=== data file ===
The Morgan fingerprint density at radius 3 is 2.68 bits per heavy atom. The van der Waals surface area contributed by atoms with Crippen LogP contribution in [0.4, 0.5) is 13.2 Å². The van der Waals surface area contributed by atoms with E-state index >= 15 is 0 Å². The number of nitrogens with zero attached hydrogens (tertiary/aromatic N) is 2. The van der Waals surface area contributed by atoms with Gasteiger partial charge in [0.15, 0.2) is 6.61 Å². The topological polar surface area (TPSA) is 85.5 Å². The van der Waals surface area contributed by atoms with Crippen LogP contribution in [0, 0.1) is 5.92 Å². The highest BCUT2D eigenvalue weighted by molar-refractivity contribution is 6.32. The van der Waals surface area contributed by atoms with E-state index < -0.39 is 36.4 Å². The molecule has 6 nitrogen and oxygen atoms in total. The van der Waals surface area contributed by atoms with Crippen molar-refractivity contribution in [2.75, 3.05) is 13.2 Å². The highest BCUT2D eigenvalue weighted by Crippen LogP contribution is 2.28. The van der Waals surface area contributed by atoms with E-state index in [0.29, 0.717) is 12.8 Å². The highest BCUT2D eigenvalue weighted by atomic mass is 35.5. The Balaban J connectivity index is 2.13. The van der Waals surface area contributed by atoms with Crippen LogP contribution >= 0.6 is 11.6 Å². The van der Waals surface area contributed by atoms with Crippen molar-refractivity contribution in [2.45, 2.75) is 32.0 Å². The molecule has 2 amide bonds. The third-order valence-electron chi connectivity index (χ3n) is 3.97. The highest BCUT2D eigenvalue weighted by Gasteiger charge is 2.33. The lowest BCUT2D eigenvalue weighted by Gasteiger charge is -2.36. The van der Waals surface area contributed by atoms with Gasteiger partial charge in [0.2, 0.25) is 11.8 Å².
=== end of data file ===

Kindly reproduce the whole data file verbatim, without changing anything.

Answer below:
The Morgan fingerprint density at radius 3 is 2.68 bits per heavy atom. The van der Waals surface area contributed by atoms with Crippen LogP contribution in [0.4, 0.5) is 13.2 Å². The van der Waals surface area contributed by atoms with E-state index >= 15 is 0 Å². The number of nitrogens with zero attached hydrogens (tertiary/aromatic N) is 2. The van der Waals surface area contributed by atoms with Gasteiger partial charge in [0.15, 0.2) is 6.61 Å². The topological polar surface area (TPSA) is 85.5 Å². The van der Waals surface area contributed by atoms with Crippen LogP contribution in [0, 0.1) is 5.92 Å². The highest BCUT2D eigenvalue weighted by molar-refractivity contribution is 6.32. The van der Waals surface area contributed by atoms with E-state index < -0.39 is 36.4 Å². The molecule has 6 nitrogen and oxygen atoms in total. The van der Waals surface area contributed by atoms with Crippen molar-refractivity contribution in [2.75, 3.05) is 13.2 Å². The highest BCUT2D eigenvalue weighted by Crippen LogP contribution is 2.28. The van der Waals surface area contributed by atoms with E-state index in [0.29, 0.717) is 12.8 Å². The highest BCUT2D eigenvalue weighted by atomic mass is 35.5. The Balaban J connectivity index is 2.13. The van der Waals surface area contributed by atoms with Crippen LogP contribution >= 0.6 is 11.6 Å². The van der Waals surface area contributed by atoms with Crippen molar-refractivity contribution in [2.45, 2.75) is 32.0 Å². The molecule has 2 amide bonds. The third-order valence-electron chi connectivity index (χ3n) is 3.97. The highest BCUT2D eigenvalue weighted by Gasteiger charge is 2.33. The lowest BCUT2D eigenvalue weighted by Gasteiger charge is -2.36. The van der Waals surface area contributed by atoms with Gasteiger partial charge in [0.2, 0.25) is 11.8 Å².